Specialists in the history of these events can tell us which party was responsible for introducing the candidate’s spouse as surety for his character. Eleanor Roosevelt, who was, after all, a political activist of many years, who had driven around in the early Twenties in a car modified to look like a teapot to dramatize the Teapot Dome scandals of the Harding administration and confounded the efforts of her first cousin, Theodore Roosevelt II, to become governor of New York, famously told the Democratic convention in Chicago in 1940 that “this is no ordinary time.” But she wasn’t commenting on her husband’s character, only on his (very unwise) choice for vice president, Henry Wallace, which rightly failed to enthuse the delegates. But this practice of spousal superhumanization of the last five conventions, I think, began with Hillary Clinton, levitated gratingly with Mrs. Lieberman in 2000 (“Let me tell you about my Joey”), and strove determinedly for the stratosphere with Teresa Heinz Kerry’s exposition of her Hegelian reconciliation of being an African Marxist with becoming a billionaire widow, before we soared, weightless, into the magic kingdom of the Obamas. For the Republicans, Elizabeth Dole somewhat let the side down with her “Can we talk?” of 1996, and Ann Romney last month was something of an issue herself and was attempting damage control for her husband and herself after the Democratic sniper squads had been blazing away for months, aided by the Romneys’ own bouts of foot-in-mouth disease. But Laura Bush and Cindy McCain deserve a special place in the pantheon of American political ladies with a superior sense of taste and self-control.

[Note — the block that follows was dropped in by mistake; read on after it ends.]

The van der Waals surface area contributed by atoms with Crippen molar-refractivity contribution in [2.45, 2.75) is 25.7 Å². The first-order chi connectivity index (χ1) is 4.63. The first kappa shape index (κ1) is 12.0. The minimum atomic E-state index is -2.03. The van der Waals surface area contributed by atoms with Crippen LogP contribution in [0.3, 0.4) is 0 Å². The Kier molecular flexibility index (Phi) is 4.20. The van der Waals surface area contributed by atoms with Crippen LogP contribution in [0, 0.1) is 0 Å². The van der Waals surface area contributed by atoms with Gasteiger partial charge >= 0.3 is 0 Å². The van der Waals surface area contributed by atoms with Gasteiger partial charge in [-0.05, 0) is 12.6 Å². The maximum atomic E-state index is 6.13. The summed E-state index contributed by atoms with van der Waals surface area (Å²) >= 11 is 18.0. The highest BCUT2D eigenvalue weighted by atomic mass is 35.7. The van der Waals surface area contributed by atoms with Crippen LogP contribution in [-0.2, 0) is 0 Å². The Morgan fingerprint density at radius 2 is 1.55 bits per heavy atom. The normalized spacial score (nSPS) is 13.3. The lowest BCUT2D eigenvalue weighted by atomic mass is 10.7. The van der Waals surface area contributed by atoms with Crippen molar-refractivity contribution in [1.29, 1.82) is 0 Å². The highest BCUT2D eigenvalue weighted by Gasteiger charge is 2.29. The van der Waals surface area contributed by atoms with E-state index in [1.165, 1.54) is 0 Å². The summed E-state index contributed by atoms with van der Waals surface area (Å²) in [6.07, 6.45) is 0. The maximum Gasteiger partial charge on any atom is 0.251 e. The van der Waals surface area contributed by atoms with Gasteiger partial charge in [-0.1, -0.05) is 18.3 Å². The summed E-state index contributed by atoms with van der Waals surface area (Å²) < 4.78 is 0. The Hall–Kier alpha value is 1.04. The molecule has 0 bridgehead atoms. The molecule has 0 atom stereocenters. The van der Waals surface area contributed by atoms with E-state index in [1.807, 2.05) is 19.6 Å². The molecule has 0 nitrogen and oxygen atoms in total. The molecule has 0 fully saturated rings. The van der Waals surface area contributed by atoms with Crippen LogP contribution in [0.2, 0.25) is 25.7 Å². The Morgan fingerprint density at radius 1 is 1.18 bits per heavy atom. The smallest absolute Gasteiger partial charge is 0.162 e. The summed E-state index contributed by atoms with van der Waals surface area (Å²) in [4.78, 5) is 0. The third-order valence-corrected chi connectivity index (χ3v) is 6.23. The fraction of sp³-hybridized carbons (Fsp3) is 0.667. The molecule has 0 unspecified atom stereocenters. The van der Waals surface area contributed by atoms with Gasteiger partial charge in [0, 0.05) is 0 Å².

Since the Democratic claim is empathy, feeling, good vibes, and warm humanity, it would have been discordant to turn the Democratic National Convention into a firebase targeted at all the real or magnified public-relations vulnerabilities of the Republican candidates. Seamus — the Romneys’ late dog, who has elicited more sympathy for his car-rooftop trip to Canada than any American quadruped since the great horse Ruffian broke his leg in a match race – was left, like Mrs. Romney’s bicoastal Cadillacs and liking for dressage, and the candidate’s $100,000 wagers, and the Democratic theory that Paul Ryan is the secret head of the Wisconsin Inquisition, to the Democrats’ media snipers. But that part of the empathy campaign that rests on the wobbly cornerstone of alleging a Republican campaign against women was much on display. Representative Deborah Wasserman Schultz tangled even with the usually credulous market-trailing liberal network CNN over her claim that Mitt Romney himself wrote a more restrictive abortion platform for his party than he had personally espoused.